Carignan told MDD the main significance of the recent agreement for NinePoint is the scope and breadth of the IP portfolio. “It gives us a very broad freedom to operate in protection in the OCT space . . . that's probably the reason it's so large and for us that's exciting.“

NinePoint's new suite of products is initially being developed to enable gastroenterologists and off site pathologists to review advanced tissue images during biopsies and other therapeutic and diagnostic procedures, in real time. This capability would potentially provide physicians with immediately actionable information and eventually, the ability to treat questionable cells at the time of diagnosis, according to the company. By streamlining the time line and the steps required to go from diagnosis to treatment, NinePoint believes it can significantly improve patient experiences and outcomes, improve the efficiency of care and provide important savings to the healthcare system. Over time, the company believes that the technology will have broad applicability across a number of diagnostic and therapeutic categories.

OFDI is a form of frequency domain optical coherence tomography (FD-OCT). Based upon exclusive access to this technology in its licensed fields, NinePoint believes it has the opportunity to create a family of devices that can dramatically improve patient care.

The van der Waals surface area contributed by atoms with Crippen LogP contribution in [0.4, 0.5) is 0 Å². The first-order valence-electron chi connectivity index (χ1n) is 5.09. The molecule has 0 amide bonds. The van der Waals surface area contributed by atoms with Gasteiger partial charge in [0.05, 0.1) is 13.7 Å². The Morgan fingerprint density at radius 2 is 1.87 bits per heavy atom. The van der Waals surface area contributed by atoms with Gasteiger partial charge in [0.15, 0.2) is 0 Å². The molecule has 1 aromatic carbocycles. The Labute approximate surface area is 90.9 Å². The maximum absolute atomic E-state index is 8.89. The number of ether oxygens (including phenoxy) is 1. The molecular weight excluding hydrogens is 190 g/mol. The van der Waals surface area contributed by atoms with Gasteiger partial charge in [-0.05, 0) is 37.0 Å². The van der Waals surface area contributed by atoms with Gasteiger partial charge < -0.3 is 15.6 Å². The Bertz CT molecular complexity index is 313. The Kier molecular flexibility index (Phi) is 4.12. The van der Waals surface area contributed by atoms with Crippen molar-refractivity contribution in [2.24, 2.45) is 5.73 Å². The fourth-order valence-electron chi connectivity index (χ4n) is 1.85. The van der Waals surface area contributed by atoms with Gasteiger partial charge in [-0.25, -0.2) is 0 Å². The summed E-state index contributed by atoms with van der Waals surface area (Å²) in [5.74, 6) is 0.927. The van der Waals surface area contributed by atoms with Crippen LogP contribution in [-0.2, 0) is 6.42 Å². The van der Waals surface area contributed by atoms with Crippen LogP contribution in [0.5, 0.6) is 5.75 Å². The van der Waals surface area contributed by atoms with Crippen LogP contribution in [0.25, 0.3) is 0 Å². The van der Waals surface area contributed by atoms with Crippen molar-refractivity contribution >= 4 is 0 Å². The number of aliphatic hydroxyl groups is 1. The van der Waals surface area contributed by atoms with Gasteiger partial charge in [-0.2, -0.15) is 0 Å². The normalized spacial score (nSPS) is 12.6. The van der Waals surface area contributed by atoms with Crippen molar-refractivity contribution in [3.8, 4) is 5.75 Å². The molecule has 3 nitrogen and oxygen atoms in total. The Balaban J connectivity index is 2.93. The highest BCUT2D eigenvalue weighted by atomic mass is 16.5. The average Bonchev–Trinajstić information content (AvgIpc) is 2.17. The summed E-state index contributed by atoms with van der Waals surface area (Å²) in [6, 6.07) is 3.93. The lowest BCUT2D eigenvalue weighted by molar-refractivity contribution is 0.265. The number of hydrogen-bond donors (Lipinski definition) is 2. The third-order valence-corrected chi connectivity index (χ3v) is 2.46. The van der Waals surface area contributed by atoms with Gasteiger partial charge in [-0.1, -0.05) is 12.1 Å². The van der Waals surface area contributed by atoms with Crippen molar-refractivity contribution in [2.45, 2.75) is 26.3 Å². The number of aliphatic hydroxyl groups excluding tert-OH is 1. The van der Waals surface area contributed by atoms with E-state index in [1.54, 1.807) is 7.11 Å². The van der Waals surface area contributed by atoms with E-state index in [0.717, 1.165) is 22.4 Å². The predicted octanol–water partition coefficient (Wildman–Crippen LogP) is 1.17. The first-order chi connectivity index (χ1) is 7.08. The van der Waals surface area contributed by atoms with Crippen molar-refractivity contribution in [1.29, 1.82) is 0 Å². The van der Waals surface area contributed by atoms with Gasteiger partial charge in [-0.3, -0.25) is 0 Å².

“Previous generations of OCT technology produced precise, but small images with long image acquisition times that rendered them unfeasible for clinical use. For the first time, technology exists that can open the door to utilizing real-time images for immediate diagnosis and treatment,“ said Brett Bouma, PhD, of the Wellman Center for Photomedicine at MGH and co-developer of the OFDI platform.

Carignan said the company is currently focused on developing devices, based on the technology, for gastroesophageal reflux disease (GERD) and Barrett's esophagus. The device will use infrared laser light to create a three-dimensional image of the esophagus, including areas beneath the surface that may be potentially cancerous. The technology allows the clinician to see deeper into the tissue.

To describe how this technology will be different - better - than current imaging technology, he compared it to taking a picture of a building.

“Think about looking through a camera at a building,“ Carignan says. “You can see the wall, the outline of the building, but you can't see through the wall to the inside. With our technology, you'll be able to see inside the building, past the wall.“